In Manx skies... August 2018 ~ compiled by Dave Storey


11th at 09.59h

First Quarter
18th at 07.50h

26th at 11.57h

Last Quarter
4th at 18.19h

© Copyright

Note: All times are Universal Time (UT)
British Summer Time is now in force. Remember to add 1 hour to any times quoted here to get local IoM time.

There is a partial solar eclipse on the 11
th . Non of the eclipse will be seen from the Isle of Man. Click here for details.


Solar activity is low with solar cycle 24 now in force.


Carrington's Solar Rotation number 2207 starts on the 6th at 01h43m45s.


Is not visible during the first half of the month as it is too close to the Sun. It goes through inferior conjunction (between the Earth and Sun) on the 9th when it passes 4.7° south of the Sun. It moves into the dawn skies and will be visible during the last two weeks of the month. It gets to greatest western elongation on the 26th when it will be 18° to the right of the Sun.


Is an evening object, very bright in the west after sunset. The planet will shine at magnitude -4.3 on the 1st, setting at 21.35h. By the end of the month, it will have increased to a very bright -4.6, setting at 20.02h. The line of the ecliptic plane makes a shallow angle with the western horizon after sunset and this will cause Venus to be low once the sky gets dark enough. The planet reaches greatest eastern elongation on the 17th when it will be 46° to the left of the Sun. On the 15th , Venus' phase is calculated to be 50% illuminated ( known as dichotomy) but there is a phenomenon know as the SchrÖter Effect where the observed phase of Venus at 50% illuminated occurs a few days earlier than prediction. See what date you see Venus at 50% phase. Of course, you'll need the use of a telescope to see the phase.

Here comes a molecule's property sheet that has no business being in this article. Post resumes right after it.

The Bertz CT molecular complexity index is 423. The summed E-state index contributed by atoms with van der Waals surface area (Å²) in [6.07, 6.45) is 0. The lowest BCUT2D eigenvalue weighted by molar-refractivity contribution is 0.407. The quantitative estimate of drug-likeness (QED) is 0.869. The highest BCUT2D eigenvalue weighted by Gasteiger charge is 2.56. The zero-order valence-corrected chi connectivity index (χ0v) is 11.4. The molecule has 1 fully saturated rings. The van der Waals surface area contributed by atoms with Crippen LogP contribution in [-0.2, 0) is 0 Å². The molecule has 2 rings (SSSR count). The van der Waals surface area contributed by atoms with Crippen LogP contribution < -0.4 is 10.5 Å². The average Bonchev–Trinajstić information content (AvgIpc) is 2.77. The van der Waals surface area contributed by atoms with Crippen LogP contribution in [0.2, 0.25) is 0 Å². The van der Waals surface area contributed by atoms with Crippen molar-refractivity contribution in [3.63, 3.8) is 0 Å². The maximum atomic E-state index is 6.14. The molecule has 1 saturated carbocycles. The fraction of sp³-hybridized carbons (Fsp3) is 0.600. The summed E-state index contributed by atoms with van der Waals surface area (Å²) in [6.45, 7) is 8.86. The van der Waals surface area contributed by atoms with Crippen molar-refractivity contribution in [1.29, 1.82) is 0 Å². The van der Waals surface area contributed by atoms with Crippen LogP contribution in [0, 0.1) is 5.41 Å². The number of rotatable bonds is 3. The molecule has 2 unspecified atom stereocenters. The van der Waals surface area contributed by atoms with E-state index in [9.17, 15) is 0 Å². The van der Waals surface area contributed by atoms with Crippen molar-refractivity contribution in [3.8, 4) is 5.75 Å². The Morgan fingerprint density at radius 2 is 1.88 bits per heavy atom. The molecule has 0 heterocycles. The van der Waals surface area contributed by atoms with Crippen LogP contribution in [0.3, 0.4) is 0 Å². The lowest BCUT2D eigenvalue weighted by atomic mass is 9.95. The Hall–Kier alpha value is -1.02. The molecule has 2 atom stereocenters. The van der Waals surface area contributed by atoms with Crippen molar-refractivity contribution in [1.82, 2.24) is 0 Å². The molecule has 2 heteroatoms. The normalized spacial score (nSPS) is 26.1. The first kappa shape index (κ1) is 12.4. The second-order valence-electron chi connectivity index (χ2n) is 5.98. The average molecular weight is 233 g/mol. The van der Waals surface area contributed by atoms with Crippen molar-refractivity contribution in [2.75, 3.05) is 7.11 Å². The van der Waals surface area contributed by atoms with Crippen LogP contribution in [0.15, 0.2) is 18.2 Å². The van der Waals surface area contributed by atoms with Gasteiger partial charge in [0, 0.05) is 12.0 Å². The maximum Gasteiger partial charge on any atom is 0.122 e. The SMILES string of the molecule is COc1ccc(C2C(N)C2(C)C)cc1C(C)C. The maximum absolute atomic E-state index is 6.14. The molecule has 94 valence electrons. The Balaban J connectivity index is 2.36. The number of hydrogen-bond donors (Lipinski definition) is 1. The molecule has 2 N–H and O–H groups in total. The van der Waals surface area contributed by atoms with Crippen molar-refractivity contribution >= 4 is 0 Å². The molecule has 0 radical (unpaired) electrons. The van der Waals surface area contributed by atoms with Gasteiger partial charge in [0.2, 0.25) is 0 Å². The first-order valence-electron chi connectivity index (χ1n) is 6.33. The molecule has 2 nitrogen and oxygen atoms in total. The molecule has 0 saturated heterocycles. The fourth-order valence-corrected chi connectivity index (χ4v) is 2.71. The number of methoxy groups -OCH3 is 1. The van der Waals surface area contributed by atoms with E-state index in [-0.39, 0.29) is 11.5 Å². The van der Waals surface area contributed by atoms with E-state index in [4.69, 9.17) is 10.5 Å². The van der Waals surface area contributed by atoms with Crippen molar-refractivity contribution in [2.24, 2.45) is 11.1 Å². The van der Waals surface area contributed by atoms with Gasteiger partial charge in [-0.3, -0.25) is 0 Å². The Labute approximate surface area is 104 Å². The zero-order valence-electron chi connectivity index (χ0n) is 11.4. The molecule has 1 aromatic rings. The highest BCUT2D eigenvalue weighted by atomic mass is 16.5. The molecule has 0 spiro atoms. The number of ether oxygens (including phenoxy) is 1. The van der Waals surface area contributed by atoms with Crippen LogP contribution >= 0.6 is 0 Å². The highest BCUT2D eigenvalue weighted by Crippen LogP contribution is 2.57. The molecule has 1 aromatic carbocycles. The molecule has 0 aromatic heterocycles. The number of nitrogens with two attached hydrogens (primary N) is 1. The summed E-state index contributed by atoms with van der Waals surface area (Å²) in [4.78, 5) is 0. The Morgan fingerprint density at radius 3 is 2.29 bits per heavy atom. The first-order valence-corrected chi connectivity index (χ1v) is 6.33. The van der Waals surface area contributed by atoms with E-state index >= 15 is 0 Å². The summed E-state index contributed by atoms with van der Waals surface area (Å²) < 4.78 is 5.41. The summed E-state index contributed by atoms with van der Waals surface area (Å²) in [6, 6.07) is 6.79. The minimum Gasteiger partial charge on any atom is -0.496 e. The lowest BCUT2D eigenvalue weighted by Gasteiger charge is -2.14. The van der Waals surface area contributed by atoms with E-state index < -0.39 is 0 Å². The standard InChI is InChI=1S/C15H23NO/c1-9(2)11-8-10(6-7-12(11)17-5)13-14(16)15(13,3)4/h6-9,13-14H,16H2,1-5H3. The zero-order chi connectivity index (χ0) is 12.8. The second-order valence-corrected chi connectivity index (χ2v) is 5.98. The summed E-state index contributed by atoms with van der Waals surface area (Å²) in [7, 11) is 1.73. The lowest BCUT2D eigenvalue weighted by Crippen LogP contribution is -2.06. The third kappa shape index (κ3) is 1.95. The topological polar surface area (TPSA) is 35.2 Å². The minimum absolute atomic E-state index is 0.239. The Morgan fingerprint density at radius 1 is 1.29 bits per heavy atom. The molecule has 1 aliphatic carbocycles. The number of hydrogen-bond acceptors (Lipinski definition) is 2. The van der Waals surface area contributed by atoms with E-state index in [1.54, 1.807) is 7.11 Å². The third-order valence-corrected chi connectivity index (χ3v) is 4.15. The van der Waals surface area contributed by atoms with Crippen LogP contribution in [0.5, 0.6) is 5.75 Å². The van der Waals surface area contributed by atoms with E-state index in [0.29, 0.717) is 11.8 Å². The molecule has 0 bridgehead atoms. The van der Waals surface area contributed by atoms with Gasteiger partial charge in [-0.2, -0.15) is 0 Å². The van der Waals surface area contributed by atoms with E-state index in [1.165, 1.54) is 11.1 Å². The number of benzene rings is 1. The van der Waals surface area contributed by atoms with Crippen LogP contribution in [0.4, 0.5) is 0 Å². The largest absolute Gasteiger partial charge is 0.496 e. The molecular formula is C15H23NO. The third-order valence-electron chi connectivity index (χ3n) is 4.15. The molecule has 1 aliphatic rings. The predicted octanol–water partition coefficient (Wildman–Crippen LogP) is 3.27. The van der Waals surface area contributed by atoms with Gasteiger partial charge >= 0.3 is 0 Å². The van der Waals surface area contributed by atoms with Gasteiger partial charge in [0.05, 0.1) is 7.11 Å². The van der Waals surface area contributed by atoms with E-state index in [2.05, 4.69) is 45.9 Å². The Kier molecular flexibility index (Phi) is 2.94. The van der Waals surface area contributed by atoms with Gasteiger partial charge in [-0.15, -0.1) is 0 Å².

Is in Capricornus shining at magnitude -2.8 and moving in a east to west (retrograde) direction. On the 24th, it moves into the constellation Sagittarius and slows down to turn direction on the 28th when it starts moving west to east in a direct motion. By the end of the month, the planet will have faded to -2.1.


Will be found low down in Libra soon after sunset in the south west. It will fade in brightness from -2.1 to -1.9. The planet sets at 23.03h at the start of the month and by 21.11h at months end. Due to the low altitude of the planet this month, the view as seen through a telescope will be degraded.

As the moons orbit Jupiter, there are occasions when the shadow of the moons can be seen upon the surface of Jupiter and the moons can transit across Jupiter's disc. Also, the moons can be seen to be occulted or eclipsed by Jupiter. There are many events throughout the month. See periodicals such as the BAA Handbook, Astronomy Now and Sky at Night magazines for listings.

To help you identify the moons at any particular time, Sky and Telescope have a Java tool that will plot the moon positions. Click Here.


The ringed planet will be found low in the south to south western skies during the month in Sagittarius. It shines at magnitude +0.2 to +0.4. The moon Titan (magnitude +8.6) will be found west of the planet on 1st ,2nd ,3rd ,16th , 17th and 18th . It will be east of the planet 8th ,9th ,10th ,11th ,24th ,25th ,26th and 27th .


alpha-Cygnids became active during July and continue into August. There is the second peak of activity on the 21st when 5 meteors per hour (ZHR) will be seen. Radiant is at RA. 21.00h Dec. +48°

Capricornids were active during July and continue in August. There were three peaks of activity in July and August will consist of the tail end of this weak shower. These meteors can display yellow-blue colours. Radiant is at RA. 20.44h Dec. -15°